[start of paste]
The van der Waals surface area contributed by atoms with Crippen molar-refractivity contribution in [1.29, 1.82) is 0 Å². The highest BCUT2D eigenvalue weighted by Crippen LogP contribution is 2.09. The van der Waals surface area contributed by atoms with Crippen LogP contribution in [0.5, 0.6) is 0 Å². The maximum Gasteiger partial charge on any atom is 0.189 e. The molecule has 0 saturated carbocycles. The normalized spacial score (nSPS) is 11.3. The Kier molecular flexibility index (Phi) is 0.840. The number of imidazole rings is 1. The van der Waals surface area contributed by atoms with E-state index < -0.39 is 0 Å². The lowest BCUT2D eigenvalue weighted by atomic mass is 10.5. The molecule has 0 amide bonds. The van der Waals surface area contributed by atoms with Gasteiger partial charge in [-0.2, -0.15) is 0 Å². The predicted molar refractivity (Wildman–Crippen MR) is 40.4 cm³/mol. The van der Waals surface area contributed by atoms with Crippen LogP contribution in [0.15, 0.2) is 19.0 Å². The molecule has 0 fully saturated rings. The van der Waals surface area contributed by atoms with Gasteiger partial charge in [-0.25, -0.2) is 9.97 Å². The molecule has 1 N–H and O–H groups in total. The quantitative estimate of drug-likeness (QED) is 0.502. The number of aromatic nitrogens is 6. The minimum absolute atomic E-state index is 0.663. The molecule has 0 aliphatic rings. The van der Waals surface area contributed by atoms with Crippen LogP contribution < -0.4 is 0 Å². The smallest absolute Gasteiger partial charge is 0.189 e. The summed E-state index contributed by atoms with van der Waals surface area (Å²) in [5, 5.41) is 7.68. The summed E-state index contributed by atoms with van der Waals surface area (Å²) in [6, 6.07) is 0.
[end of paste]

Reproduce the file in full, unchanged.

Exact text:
The van der Waals surface area contributed by atoms with Crippen molar-refractivity contribution in [1.29, 1.82) is 0 Å². The highest BCUT2D eigenvalue weighted by Crippen LogP contribution is 2.09. The van der Waals surface area contributed by atoms with Crippen LogP contribution in [0.5, 0.6) is 0 Å². The maximum Gasteiger partial charge on any atom is 0.189 e. The molecule has 0 saturated carbocycles. The normalized spacial score (nSPS) is 11.3. The Kier molecular flexibility index (Phi) is 0.840. The number of imidazole rings is 1. The van der Waals surface area contributed by atoms with E-state index < -0.39 is 0 Å². The lowest BCUT2D eigenvalue weighted by atomic mass is 10.5. The molecule has 0 amide bonds. The van der Waals surface area contributed by atoms with Gasteiger partial charge in [-0.2, -0.15) is 0 Å². The predicted molar refractivity (Wildman–Crippen MR) is 40.4 cm³/mol. The van der Waals surface area contributed by atoms with Crippen LogP contribution in [0.15, 0.2) is 19.0 Å². The molecule has 0 fully saturated rings. The van der Waals surface area contributed by atoms with Gasteiger partial charge in [-0.25, -0.2) is 9.97 Å². The molecule has 1 N–H and O–H groups in total. The quantitative estimate of drug-likeness (QED) is 0.502. The number of aromatic nitrogens is 6. The minimum absolute atomic E-state index is 0.663. The molecule has 0 aliphatic rings. The van der Waals surface area contributed by atoms with Crippen LogP contribution < -0.4 is 0 Å². The smallest absolute Gasteiger partial charge is 0.189 e. The summed E-state index contributed by atoms with van der Waals surface area (Å²) in [5, 5.41) is 7.68. The summed E-state index contributed by atoms with van der Waals surface area (Å²) in [6, 6.07) is 0.